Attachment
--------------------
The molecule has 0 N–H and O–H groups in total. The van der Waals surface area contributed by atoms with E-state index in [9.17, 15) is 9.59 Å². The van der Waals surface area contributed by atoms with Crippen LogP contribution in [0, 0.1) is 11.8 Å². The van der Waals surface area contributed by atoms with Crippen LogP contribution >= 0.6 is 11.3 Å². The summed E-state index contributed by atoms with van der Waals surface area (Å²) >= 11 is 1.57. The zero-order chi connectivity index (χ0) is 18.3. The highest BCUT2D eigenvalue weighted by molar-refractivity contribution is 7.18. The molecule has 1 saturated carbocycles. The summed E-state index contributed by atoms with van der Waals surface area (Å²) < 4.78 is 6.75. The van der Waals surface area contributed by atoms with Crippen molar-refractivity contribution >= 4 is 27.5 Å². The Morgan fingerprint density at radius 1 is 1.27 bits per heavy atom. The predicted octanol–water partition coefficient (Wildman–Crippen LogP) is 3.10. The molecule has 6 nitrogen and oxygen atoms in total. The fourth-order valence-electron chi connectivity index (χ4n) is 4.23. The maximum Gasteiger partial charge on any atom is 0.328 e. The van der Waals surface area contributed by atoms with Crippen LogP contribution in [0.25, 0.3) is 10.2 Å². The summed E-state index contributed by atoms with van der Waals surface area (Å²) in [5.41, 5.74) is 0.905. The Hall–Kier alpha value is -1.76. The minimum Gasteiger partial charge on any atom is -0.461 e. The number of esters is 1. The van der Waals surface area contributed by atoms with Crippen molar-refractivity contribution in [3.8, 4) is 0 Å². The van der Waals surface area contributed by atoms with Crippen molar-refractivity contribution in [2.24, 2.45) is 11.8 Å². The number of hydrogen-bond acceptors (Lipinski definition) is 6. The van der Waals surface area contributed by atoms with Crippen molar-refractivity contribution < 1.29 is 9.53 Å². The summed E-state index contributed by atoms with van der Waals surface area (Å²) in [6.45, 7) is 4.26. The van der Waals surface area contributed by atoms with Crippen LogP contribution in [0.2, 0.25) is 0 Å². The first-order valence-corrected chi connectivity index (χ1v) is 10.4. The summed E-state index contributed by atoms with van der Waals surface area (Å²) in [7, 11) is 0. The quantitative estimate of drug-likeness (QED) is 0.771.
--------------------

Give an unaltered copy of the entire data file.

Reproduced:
The molecule has 0 N–H and O–H groups in total. The van der Waals surface area contributed by atoms with E-state index in [9.17, 15) is 9.59 Å². The van der Waals surface area contributed by atoms with Crippen LogP contribution in [0, 0.1) is 11.8 Å². The van der Waals surface area contributed by atoms with Crippen LogP contribution >= 0.6 is 11.3 Å². The summed E-state index contributed by atoms with van der Waals surface area (Å²) >= 11 is 1.57. The zero-order chi connectivity index (χ0) is 18.3. The highest BCUT2D eigenvalue weighted by molar-refractivity contribution is 7.18. The molecule has 1 saturated carbocycles. The summed E-state index contributed by atoms with van der Waals surface area (Å²) < 4.78 is 6.75. The van der Waals surface area contributed by atoms with Crippen molar-refractivity contribution >= 4 is 27.5 Å². The Morgan fingerprint density at radius 1 is 1.27 bits per heavy atom. The predicted octanol–water partition coefficient (Wildman–Crippen LogP) is 3.10. The molecule has 6 nitrogen and oxygen atoms in total. The fourth-order valence-electron chi connectivity index (χ4n) is 4.23. The maximum Gasteiger partial charge on any atom is 0.328 e. The van der Waals surface area contributed by atoms with Crippen LogP contribution in [0.25, 0.3) is 10.2 Å². The summed E-state index contributed by atoms with van der Waals surface area (Å²) in [5.41, 5.74) is 0.905. The Hall–Kier alpha value is -1.76. The minimum Gasteiger partial charge on any atom is -0.461 e. The number of esters is 1. The van der Waals surface area contributed by atoms with Crippen molar-refractivity contribution in [3.8, 4) is 0 Å². The van der Waals surface area contributed by atoms with Crippen molar-refractivity contribution in [2.24, 2.45) is 11.8 Å². The number of hydrogen-bond acceptors (Lipinski definition) is 6. The van der Waals surface area contributed by atoms with Crippen molar-refractivity contribution < 1.29 is 9.53 Å². The summed E-state index contributed by atoms with van der Waals surface area (Å²) in [6.45, 7) is 4.26. The van der Waals surface area contributed by atoms with Crippen LogP contribution in [0.2, 0.25) is 0 Å². The first-order valence-corrected chi connectivity index (χ1v) is 10.4. The summed E-state index contributed by atoms with van der Waals surface area (Å²) in [7, 11) is 0. The quantitative estimate of drug-likeness (QED) is 0.771.